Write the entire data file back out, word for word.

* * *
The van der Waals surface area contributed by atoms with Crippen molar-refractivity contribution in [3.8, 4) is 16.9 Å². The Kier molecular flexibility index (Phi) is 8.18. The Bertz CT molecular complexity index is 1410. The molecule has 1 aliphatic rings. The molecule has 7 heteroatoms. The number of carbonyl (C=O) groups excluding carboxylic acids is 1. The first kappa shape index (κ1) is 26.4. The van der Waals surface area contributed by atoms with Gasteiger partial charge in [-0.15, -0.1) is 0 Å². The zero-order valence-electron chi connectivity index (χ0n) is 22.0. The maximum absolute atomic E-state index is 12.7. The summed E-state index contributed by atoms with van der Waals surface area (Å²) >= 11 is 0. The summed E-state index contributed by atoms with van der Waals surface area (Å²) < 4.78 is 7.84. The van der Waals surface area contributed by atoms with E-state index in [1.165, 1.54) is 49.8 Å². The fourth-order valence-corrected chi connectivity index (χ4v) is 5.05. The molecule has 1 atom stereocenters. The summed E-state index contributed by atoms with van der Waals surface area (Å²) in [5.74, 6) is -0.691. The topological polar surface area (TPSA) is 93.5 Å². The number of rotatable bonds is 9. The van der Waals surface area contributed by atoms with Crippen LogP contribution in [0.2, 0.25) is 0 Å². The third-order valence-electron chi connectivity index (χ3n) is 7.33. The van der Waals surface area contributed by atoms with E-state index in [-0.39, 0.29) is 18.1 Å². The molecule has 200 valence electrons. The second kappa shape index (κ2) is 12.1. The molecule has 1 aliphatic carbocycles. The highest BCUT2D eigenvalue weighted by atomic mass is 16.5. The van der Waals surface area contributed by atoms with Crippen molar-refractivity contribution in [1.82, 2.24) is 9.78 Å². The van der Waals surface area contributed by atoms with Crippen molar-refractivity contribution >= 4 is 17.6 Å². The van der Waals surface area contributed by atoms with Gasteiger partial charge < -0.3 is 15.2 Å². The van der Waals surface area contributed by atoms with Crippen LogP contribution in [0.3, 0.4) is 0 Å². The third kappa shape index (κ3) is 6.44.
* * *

The van der Waals surface area contributed by atoms with Crippen molar-refractivity contribution in [3.8, 4) is 16.9 Å². The Kier molecular flexibility index (Phi) is 8.18. The Bertz CT molecular complexity index is 1410. The molecule has 1 aliphatic rings. The molecule has 7 heteroatoms. The number of carbonyl (C=O) groups excluding carboxylic acids is 1. The first kappa shape index (κ1) is 26.4. The van der Waals surface area contributed by atoms with Gasteiger partial charge in [-0.15, -0.1) is 0 Å². The zero-order valence-electron chi connectivity index (χ0n) is 22.0. The maximum absolute atomic E-state index is 12.7. The summed E-state index contributed by atoms with van der Waals surface area (Å²) >= 11 is 0. The summed E-state index contributed by atoms with van der Waals surface area (Å²) < 4.78 is 7.84. The van der Waals surface area contributed by atoms with E-state index in [1.165, 1.54) is 49.8 Å². The fourth-order valence-corrected chi connectivity index (χ4v) is 5.05. The molecule has 1 atom stereocenters. The summed E-state index contributed by atoms with van der Waals surface area (Å²) in [5.74, 6) is -0.691. The topological polar surface area (TPSA) is 93.5 Å². The number of rotatable bonds is 9. The van der Waals surface area contributed by atoms with Crippen LogP contribution in [0.2, 0.25) is 0 Å². The third-order valence-electron chi connectivity index (χ3n) is 7.33. The van der Waals surface area contributed by atoms with E-state index in [-0.39, 0.29) is 18.1 Å². The molecule has 200 valence electrons. The second kappa shape index (κ2) is 12.1. The molecule has 1 aliphatic carbocycles. The highest BCUT2D eigenvalue weighted by atomic mass is 16.5. The van der Waals surface area contributed by atoms with Crippen molar-refractivity contribution in [1.82, 2.24) is 9.78 Å². The van der Waals surface area contributed by atoms with Crippen molar-refractivity contribution >= 4 is 17.6 Å². The van der Waals surface area contributed by atoms with Gasteiger partial charge < -0.3 is 15.2 Å². The van der Waals surface area contributed by atoms with Crippen LogP contribution in [0.3, 0.4) is 0 Å². The third kappa shape index (κ3) is 6.44.